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Warts are caused by DNA-containing human papillomavirus (HPV). These viruses are found in the upper epidermis and cause squamous epithelial cell proliferation. At least 70 types of HPV exist,1 but some types tend to be more common in certain body areas. Common warts (on hands) are due mainly to HPV2 but also to types 1 and 4. Plantar warts also involve HPV 1, 2, or 4 with mosaic warts commonly caused by HPV2. Flat warts are mainly due to HPV types 3 and 10. The incubation period is probably many months.
Viral warts are extremely common in children, particularly in those over 3 years old. Incidence peaks between the ages of 12 and 16 years.
Warts over the fingers (fig 1) are the most common presentation but plantar warts (verrucae vulgaris) and knee warts are also commonplace. It should be noted that gentle paring of plantar warts reveals small capillaries which will be absent if pared skin is simply hard skin (callus). When considering best management, it should be remembered that up to 30% of warts disappear spontaneously within six months and most disappear spontaneously within three years; this really does happen. It seems that the soil (that is, the skin) ceases to allow virus replication and the wart disappears. I should mention here that warts are often rough to touch unlike another common self limiting virus infection—molluscum contagiosum—where individual mollusca are smooth and hemispherical and often show central umbilication.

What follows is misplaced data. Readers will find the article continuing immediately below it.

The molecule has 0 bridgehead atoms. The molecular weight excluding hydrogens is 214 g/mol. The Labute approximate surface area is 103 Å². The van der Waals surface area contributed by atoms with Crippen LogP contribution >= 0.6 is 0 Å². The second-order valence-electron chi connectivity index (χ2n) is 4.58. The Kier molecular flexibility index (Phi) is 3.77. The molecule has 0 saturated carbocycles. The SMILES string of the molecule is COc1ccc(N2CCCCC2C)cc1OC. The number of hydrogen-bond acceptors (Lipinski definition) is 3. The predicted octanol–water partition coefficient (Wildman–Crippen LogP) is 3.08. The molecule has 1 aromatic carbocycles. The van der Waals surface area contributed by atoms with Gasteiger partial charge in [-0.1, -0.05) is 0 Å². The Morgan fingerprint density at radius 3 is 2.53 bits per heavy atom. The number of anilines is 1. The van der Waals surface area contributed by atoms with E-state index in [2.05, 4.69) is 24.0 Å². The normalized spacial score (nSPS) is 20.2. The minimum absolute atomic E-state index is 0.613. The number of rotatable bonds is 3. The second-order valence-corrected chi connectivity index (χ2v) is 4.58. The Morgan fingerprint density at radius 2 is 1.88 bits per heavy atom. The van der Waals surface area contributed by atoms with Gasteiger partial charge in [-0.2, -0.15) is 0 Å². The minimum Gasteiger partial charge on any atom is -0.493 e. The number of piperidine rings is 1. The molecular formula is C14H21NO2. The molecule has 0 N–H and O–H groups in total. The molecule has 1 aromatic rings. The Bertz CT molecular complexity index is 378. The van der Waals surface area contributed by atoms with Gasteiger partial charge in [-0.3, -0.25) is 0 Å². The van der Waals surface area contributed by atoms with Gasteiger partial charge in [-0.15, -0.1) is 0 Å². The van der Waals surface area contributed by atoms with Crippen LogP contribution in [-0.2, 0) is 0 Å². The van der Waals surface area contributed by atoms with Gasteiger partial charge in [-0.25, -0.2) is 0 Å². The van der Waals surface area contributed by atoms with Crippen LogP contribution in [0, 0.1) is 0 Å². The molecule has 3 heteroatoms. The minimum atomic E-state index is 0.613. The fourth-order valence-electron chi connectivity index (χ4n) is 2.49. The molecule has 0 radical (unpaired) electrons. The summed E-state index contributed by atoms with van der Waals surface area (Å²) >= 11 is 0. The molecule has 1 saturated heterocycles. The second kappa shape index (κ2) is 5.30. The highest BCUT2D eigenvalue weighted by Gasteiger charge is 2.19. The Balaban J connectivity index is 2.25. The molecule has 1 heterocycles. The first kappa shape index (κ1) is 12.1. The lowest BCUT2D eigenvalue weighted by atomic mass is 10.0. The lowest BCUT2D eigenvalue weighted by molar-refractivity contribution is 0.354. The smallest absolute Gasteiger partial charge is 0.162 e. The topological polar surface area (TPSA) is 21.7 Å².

Over the hands warts may be florid, but over the soles, hard skin (callus) overlying warts is often prominent. Trauma to warts, particularly plane warts over the hands, may produce spread in the line of the trauma—an example of the Köbner phenomenon (fig 2). Warts around fingernails are usually associated with nail biting or picking. Plane (flat) warts and warts in a mosaic (grouped) pattern over soles (fig 3) tend to be more resistant to treatment.
Flat warts are seen over the face and backs of hands at times. Filiform (thread-like) and digitate (finger-like) warts (fig 4) are also not uncommon over the face. Although genital warts (fig 5) in children are usually not the result of sexual abuse, this must always be considered, and a thorough history taken and relevant points noted on examination. Genital warts usually occur as a result of transmission of virus from somewhere else over the body or from contact with a person carrying the virus— for example, from a mother with warts who bathes the child and transmits the virus from herself to the child. It is my impression that genital warts often present at an earlier age than extragenital ones.
Immunosuppressed individuals are more susceptible to viral warts than others. Children with atopic dermatitis may have more extensive and persistent warts associated both with their decreased immune resistance to the virus and with use of the more potent topical corticosteroids for eczema. However, it is interesting that a recent paper from Australia reports no difference in the overall frequency of warts between those who had eczema and those who did not.2
As we approach the year 2000 there is still no specific anti-wart treatment and we generally rely on destructive methods of treatment. However, treatment must not be more unpleasant than the condition.3 Because warts are self limiting, reassurance should be the mainstay of management and time is well spent explaining this to parents.